Oxford Nanopore sequences a viral genome and aims to launch its sequencing platforms within the year

Oxford Nanopore has presented the first complete genome to be sequenced using a nanopore. The UK company says this small viral genome is its first step towards sequencing a complete human genome in 15 minutes and developing disposable USB drive sequencers. 

The inexorable race for faster, cheaper and more accurate DNA sequencing, driven by the promise of personalised healthcare, has spawned numerous different technologies for improving the process. Oxford Nanopore’s ’strand sequencing’ devices are the latest to aim for a slice of the highly lucrative market. 

It is the company’s nanopore technology that differentiates it from competitors. Rather than using fluorescent labels on the four different DNA bases, the sequence is read by monitoring an electrical signal as a strand of DNA passes through a mutant variant of the pore protein, alpha-hemolysin. Each base gives a subtly different reading as it passes through the pore, allowing direct reading of the sequence without generating vast amounts of complex optical fluorescence data. 

One of the biggest advantages of the technology is the read length, explains Oxford Nanopore’s Zoe McDougall. Current machines can typically only handle fragments of DNA a few hundred base pairs long, she says. ’We’re showing a genome of around 5000 base pairs and we’ve sequenced it as a hairpin - we’ve sequenced both strands in one go.’ That gives a read length of around 10,000 bases, but McDougall adds that they have demonstrated read lengths of 48,000 bases and are aiming to get up to 100,000. 


As the DNA ratchets through the different bases interfere with the voltage across the pore to different degrees, allowing the sequence to be read

Part of the challenge in developing this technology has been controlling how the DNA strand moves through the nanopore, but this has been addressed using a ’processive’ enzyme attached to the pore - again engineered from a natural version by the company to suit its needs. It is the processive enzyme that binds the DNA, allowing it to dock into the nanopore, and then ratchet through.   

McDougall points out that the there is a balance between speed and accuracy. The faster the DNA goes through the pore, the noisier the signal. ’But the area where we’re detecting the signal is a few bases long,’ she adds. Each time the strand moves along you get a different combination that can be distinguished by the company’s algorithms, so each base is effectively double-checked a number of times to improve accuracy. She notes that the error rate in reading is still higher than the company would like, at around 4%, but work is ongoing to bring that down.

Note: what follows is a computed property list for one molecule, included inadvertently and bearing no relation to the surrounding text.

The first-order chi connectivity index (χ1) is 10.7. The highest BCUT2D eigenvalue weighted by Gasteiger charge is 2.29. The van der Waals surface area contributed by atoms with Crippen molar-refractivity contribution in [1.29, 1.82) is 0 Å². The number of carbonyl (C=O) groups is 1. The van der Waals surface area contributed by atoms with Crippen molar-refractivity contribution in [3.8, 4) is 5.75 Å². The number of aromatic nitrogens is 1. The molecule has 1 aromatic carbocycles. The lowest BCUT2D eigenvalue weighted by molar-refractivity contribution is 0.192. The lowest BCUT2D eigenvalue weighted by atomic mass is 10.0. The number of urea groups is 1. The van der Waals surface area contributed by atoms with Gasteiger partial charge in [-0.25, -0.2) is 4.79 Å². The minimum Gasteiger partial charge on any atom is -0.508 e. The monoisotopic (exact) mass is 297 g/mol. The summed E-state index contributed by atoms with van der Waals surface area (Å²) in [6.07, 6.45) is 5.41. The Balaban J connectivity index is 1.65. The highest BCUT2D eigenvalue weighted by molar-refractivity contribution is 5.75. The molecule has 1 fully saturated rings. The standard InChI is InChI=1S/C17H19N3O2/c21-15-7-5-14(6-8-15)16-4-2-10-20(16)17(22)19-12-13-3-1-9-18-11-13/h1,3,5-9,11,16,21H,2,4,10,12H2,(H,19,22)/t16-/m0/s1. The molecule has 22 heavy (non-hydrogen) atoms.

John Milton, Oxford Nanopore’s chief scientific officer explains that the company is aiming to have two versions of the machine on the market this year. One is a modular system called GridION, which can be set up as anything from a single benchtop sequencer to a workhorse with multiple units in parallel, which the company projects could eventually sequence whole human genomes in a matter of minutes. The second is the MinION, a miniature, self-contained disposable sequencer that interfaces with a computer via USB.   

’The sequencing market is currently very competitive and rapidly changing, and the release of an instrument from Oxford Nanopore has been widely anticipated,’ says Julian Parkhill, senior group leader at the Sanger Institute in Cambridge, UK. He explains that uptake of the new machine by small and large users will depend very much on the details of the operation, such as price per base pair, speed and accuracy. ’We will want to carefully evaluate any new technology and see what advantages it may have over existing systems in these areas.’ 

Milton agrees that this kind of evaluation is a key part of the launch process. ’We’ll be working closely with the big sequencing centres,’ he says. They’re interested in the workflow and details of what the data look like, which helps fine tune the process. ’To start with we invite them to come and run their samples on our machines. Then we take machines out to them with our employees running them, then transition to running it themselves. It’s a very controlled process.’ 

Phillip Broadwith